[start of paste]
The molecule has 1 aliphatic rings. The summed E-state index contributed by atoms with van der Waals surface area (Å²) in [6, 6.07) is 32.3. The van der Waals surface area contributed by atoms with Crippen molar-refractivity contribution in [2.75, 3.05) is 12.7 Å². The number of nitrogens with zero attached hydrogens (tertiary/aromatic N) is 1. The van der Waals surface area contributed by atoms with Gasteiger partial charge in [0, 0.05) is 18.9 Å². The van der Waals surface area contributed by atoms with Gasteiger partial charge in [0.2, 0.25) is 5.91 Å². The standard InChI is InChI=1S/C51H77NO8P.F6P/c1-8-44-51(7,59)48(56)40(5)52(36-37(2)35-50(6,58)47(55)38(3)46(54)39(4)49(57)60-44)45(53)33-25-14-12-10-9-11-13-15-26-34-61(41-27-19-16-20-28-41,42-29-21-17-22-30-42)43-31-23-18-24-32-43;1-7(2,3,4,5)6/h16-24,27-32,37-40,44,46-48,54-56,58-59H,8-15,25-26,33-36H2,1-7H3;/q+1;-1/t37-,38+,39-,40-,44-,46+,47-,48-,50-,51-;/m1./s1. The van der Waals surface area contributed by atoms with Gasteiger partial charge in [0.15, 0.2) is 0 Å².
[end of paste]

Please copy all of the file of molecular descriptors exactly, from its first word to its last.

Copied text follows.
The molecule has 1 aliphatic rings. The summed E-state index contributed by atoms with van der Waals surface area (Å²) in [6, 6.07) is 32.3. The van der Waals surface area contributed by atoms with Crippen molar-refractivity contribution in [2.75, 3.05) is 12.7 Å². The number of nitrogens with zero attached hydrogens (tertiary/aromatic N) is 1. The van der Waals surface area contributed by atoms with Gasteiger partial charge in [0, 0.05) is 18.9 Å². The van der Waals surface area contributed by atoms with Gasteiger partial charge in [0.2, 0.25) is 5.91 Å². The standard InChI is InChI=1S/C51H77NO8P.F6P/c1-8-44-51(7,59)48(56)40(5)52(36-37(2)35-50(6,58)47(55)38(3)46(54)39(4)49(57)60-44)45(53)33-25-14-12-10-9-11-13-15-26-34-61(41-27-19-16-20-28-41,42-29-21-17-22-30-42)43-31-23-18-24-32-43;1-7(2,3,4,5)6/h16-24,27-32,37-40,44,46-48,54-56,58-59H,8-15,25-26,33-36H2,1-7H3;/q+1;-1/t37-,38+,39-,40-,44-,46+,47-,48-,50-,51-;/m1./s1. The van der Waals surface area contributed by atoms with Gasteiger partial charge in [0.15, 0.2) is 0 Å².